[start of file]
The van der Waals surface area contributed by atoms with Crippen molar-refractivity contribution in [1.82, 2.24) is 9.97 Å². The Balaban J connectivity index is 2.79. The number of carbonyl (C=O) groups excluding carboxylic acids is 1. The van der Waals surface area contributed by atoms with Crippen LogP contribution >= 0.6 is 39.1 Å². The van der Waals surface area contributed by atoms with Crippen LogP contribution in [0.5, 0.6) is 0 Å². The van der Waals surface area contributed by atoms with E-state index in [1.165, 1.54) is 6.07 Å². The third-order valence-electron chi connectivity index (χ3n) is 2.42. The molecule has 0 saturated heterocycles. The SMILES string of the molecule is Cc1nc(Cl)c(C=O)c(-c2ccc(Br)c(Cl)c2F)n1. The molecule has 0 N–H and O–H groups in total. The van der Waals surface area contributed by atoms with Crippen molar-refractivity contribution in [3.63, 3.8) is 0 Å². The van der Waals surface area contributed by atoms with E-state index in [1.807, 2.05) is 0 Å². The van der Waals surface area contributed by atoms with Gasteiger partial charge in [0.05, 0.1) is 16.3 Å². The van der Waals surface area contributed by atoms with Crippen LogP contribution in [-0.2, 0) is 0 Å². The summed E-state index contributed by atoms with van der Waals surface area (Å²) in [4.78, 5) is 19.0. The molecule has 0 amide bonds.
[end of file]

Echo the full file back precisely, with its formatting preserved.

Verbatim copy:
The van der Waals surface area contributed by atoms with Crippen molar-refractivity contribution in [1.82, 2.24) is 9.97 Å². The Balaban J connectivity index is 2.79. The number of carbonyl (C=O) groups excluding carboxylic acids is 1. The van der Waals surface area contributed by atoms with Crippen LogP contribution >= 0.6 is 39.1 Å². The van der Waals surface area contributed by atoms with Crippen LogP contribution in [0.5, 0.6) is 0 Å². The van der Waals surface area contributed by atoms with E-state index in [1.165, 1.54) is 6.07 Å². The third-order valence-electron chi connectivity index (χ3n) is 2.42. The molecule has 0 saturated heterocycles. The SMILES string of the molecule is Cc1nc(Cl)c(C=O)c(-c2ccc(Br)c(Cl)c2F)n1. The molecule has 0 N–H and O–H groups in total. The van der Waals surface area contributed by atoms with Crippen molar-refractivity contribution in [3.63, 3.8) is 0 Å². The van der Waals surface area contributed by atoms with E-state index in [1.807, 2.05) is 0 Å². The van der Waals surface area contributed by atoms with Gasteiger partial charge in [0.05, 0.1) is 16.3 Å². The van der Waals surface area contributed by atoms with Crippen LogP contribution in [-0.2, 0) is 0 Å². The summed E-state index contributed by atoms with van der Waals surface area (Å²) in [4.78, 5) is 19.0. The molecule has 0 amide bonds.